How to get your kid to do anything

Applied Behaviour Analysis & Kids

This past year, we've had a fellow with a degree in Applied Behaviour Analysis visit our school. This guy is a pro at shaping behaviour. Since his visits, I've been modifying entire classes' behaviours. The kids are getting ready for learning faster, focusing longer, and participating better than ever before. Kids that completely refuse to do work have been lighting up when they see my at the door and hustling over to do some reading.

The most encouraging change out of all this has been that they have been less likely to give up. How important is that? All the head honchos in education are promoting resilience as the key to success. It's pretty rewarding to see the changes happening.

Now that I've gotten really good at implementing this process in school with 5-9 year olds, I'm starting to think how I can apply this to my work with high schoolers.

The common problem I see with the high schoolers I tutor is that they aren't that great at breaking down what is necessary to complete their work, and end up doing it poorly last minute or not at all.

I'm still doing some research, but so far I'm thinking of setting up a system for them to track their work and break it down. Where the reward happens and what form it takes is still undetermined. Once I figure that out, I'll be setting up a pilot program for a couple of kids to see how it works and can be improved. I'm stoked to be getting closer to a solution to this problem. Stay tuned to find out more!

Summer Camp Week 2: "This is the best camp ever!"

It's our first year doing summer camps and I gotta say, it's been a HUGE success. Seeing genuine learning happening is cool, but hearing "I love this camp" is even more rewarding!

We're two weeks into camp with two more weeks in August (specific dates and details here), and so far camps are choc-full of playing and learning, AND we've been enjoying the many local parks for geocaching, water fights, and good ol' fashioned games of frisbee and tag. Small groups have helped in keeping things focused and very hands on with the technology, and I'm happy to see that everyone has been getting along swimmingly. 

Monday and Tuesday of this week, we constructed Lego battlebots that campers took into balloon-battle against each other. To be honest, we only planned to spend two days on this, but the campers loved it so much that we'll likely end off the week with this as well. Engagement is one of our top priorities as it turns play into learning, often without kids even realizing that that's what's happening. They learned about robot input and output commands and also applied the design process: creating plans and multiple iterations and improvements on their robots.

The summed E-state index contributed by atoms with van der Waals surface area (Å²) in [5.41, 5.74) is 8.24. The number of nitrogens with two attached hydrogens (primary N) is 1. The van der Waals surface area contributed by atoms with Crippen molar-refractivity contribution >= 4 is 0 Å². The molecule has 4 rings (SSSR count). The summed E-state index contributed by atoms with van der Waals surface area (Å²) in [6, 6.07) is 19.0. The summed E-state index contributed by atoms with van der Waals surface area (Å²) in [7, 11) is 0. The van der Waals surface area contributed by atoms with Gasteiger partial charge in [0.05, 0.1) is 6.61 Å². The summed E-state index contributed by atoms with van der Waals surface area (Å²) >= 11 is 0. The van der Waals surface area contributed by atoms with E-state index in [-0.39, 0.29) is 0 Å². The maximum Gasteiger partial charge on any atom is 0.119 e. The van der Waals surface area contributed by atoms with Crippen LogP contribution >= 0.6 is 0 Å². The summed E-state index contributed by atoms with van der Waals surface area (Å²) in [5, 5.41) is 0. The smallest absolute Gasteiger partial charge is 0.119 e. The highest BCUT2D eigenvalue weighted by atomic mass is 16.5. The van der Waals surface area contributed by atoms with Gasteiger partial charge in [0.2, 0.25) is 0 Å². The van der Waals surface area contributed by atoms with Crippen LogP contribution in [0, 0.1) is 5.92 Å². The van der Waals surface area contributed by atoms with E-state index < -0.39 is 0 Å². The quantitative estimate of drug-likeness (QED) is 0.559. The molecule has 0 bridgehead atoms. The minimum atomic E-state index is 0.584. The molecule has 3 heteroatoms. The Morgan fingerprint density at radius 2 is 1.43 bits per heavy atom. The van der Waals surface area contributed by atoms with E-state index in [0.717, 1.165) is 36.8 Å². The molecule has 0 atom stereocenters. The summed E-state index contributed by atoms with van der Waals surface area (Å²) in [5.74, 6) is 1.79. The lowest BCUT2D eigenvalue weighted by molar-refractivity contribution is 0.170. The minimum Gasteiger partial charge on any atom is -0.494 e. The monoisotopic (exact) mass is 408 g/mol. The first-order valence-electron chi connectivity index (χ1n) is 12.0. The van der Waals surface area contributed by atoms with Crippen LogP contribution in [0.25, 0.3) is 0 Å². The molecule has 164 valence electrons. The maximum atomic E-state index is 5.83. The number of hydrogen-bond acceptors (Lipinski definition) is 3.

Today, we've broken them into smaller groups to create various parts of a rube goldberg machine, and to practice coding with Dash and Dot. They are hyper, laughing, creating, inventing, thinking, focused, motivated... it's a beautiful sight! Very exciting stuff. 

Stay tuned for our rube goldberg progress. 


About the Author: Stephanie is a teacher by trade, and the other half of Team Thorious. When she's not working you can find her biking in the city, petting strangers' dogs, or hanging at the new YMCA. 

4 Fun Ways to Prevent "Brain Drain" this Summer

4 Fun Ways to Prevent Brain Drain this Summer:

Summer is a great break from school - but it doesn’t have to be a break from learning. In fact, a bit of summer learning can make for a great head-start in September!

Gamefied Math Practice

Gamefied Math Practice

1. Prodigy Math

A game that integrates math problems - kids LOVE it. I’ve seen a classroom of 20 student elect to play math games as their reward on the last day of school. 
Pros: Free. Extremely motivating and entertaining.


Khan Academy Screenshot

Khan Academy Screenshot

2. Khan Academy

Solve math problems correctly to win points. Use points to level up to upgrade your avatar. Kids practice math problems until they "master" them, at which point, the program offers them harder and harder problems to solve.
Pros: Free. Videos and "hints" to explain concepts to kids - for when you don't know how to help, or you are tied up with something else. 

3. DIY Projects

Give them a hands on project to do to apply their knowledge! For example, if your child studied perimeter this year, give them a glue gun, some popsicle sticks from Dollarama, and a ruler, and ask them to build a birdhouse with a specific perimeter. 
Pros: Being creative and working through mistakes builds resilience. 


4.  Look at the report card

As a teacher, I really value the sometimes neglected "Learning Skills" section of the report card. Take a look at the feedback presented in this section - your child's teacher has spent a lot of time with him/her, and there might be some worthwhile tips in there!


What are YOUR fun tips for enriching your child's summer? Leave a comment below! 

About the author: Wassim is a teacher in Toronto, and when not teaching he enjoys reading, projects, Reddit, and learning.

Can You Can Improve Your Teen's Report Card?

Report cards are less than two months away, and the answer to the question is - YES YOU CAN. Two months is just enough time to get a significant boost in math class. Help your teen follow these 5 tried-and-true tips and see results by May!

1. They've got to show the teacher that they care.